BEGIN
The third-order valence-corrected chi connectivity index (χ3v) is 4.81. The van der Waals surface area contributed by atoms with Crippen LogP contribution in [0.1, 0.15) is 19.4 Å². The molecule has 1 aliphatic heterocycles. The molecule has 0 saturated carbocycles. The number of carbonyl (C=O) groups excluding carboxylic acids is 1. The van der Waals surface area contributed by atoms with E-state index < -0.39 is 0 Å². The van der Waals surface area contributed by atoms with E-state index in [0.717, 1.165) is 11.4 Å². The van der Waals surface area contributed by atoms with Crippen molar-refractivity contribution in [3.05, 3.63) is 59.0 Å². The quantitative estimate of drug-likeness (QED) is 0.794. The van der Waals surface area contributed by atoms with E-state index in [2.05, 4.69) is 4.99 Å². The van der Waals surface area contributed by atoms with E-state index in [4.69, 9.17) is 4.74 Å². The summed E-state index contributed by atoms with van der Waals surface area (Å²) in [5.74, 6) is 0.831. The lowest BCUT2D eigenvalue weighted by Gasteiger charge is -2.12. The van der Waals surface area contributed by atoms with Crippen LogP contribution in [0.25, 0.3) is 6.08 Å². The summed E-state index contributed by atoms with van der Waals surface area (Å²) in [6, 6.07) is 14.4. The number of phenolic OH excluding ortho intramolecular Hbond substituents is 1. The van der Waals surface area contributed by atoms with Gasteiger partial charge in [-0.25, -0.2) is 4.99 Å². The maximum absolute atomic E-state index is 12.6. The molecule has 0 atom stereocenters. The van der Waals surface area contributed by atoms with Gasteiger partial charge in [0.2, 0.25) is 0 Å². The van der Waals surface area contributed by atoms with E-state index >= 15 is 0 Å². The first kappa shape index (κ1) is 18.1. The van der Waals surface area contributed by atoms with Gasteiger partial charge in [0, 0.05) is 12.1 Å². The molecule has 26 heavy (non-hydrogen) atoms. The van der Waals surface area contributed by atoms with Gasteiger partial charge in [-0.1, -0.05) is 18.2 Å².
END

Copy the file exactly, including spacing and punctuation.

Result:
The third-order valence-corrected chi connectivity index (χ3v) is 4.81. The van der Waals surface area contributed by atoms with Crippen LogP contribution in [0.1, 0.15) is 19.4 Å². The molecule has 1 aliphatic heterocycles. The molecule has 0 saturated carbocycles. The number of carbonyl (C=O) groups excluding carboxylic acids is 1. The van der Waals surface area contributed by atoms with E-state index < -0.39 is 0 Å². The van der Waals surface area contributed by atoms with E-state index in [0.717, 1.165) is 11.4 Å². The van der Waals surface area contributed by atoms with Crippen molar-refractivity contribution in [3.05, 3.63) is 59.0 Å². The quantitative estimate of drug-likeness (QED) is 0.794. The van der Waals surface area contributed by atoms with E-state index in [2.05, 4.69) is 4.99 Å². The van der Waals surface area contributed by atoms with E-state index in [4.69, 9.17) is 4.74 Å². The summed E-state index contributed by atoms with van der Waals surface area (Å²) in [5.74, 6) is 0.831. The lowest BCUT2D eigenvalue weighted by Gasteiger charge is -2.12. The van der Waals surface area contributed by atoms with Crippen LogP contribution in [0.25, 0.3) is 6.08 Å². The summed E-state index contributed by atoms with van der Waals surface area (Å²) in [6, 6.07) is 14.4. The number of phenolic OH excluding ortho intramolecular Hbond substituents is 1. The van der Waals surface area contributed by atoms with Gasteiger partial charge in [-0.25, -0.2) is 4.99 Å². The maximum absolute atomic E-state index is 12.6. The molecule has 0 atom stereocenters. The van der Waals surface area contributed by atoms with Gasteiger partial charge in [0.2, 0.25) is 0 Å². The van der Waals surface area contributed by atoms with E-state index >= 15 is 0 Å². The first kappa shape index (κ1) is 18.1. The van der Waals surface area contributed by atoms with Gasteiger partial charge in [0, 0.05) is 12.1 Å². The molecule has 26 heavy (non-hydrogen) atoms. The van der Waals surface area contributed by atoms with Gasteiger partial charge in [-0.1, -0.05) is 18.2 Å².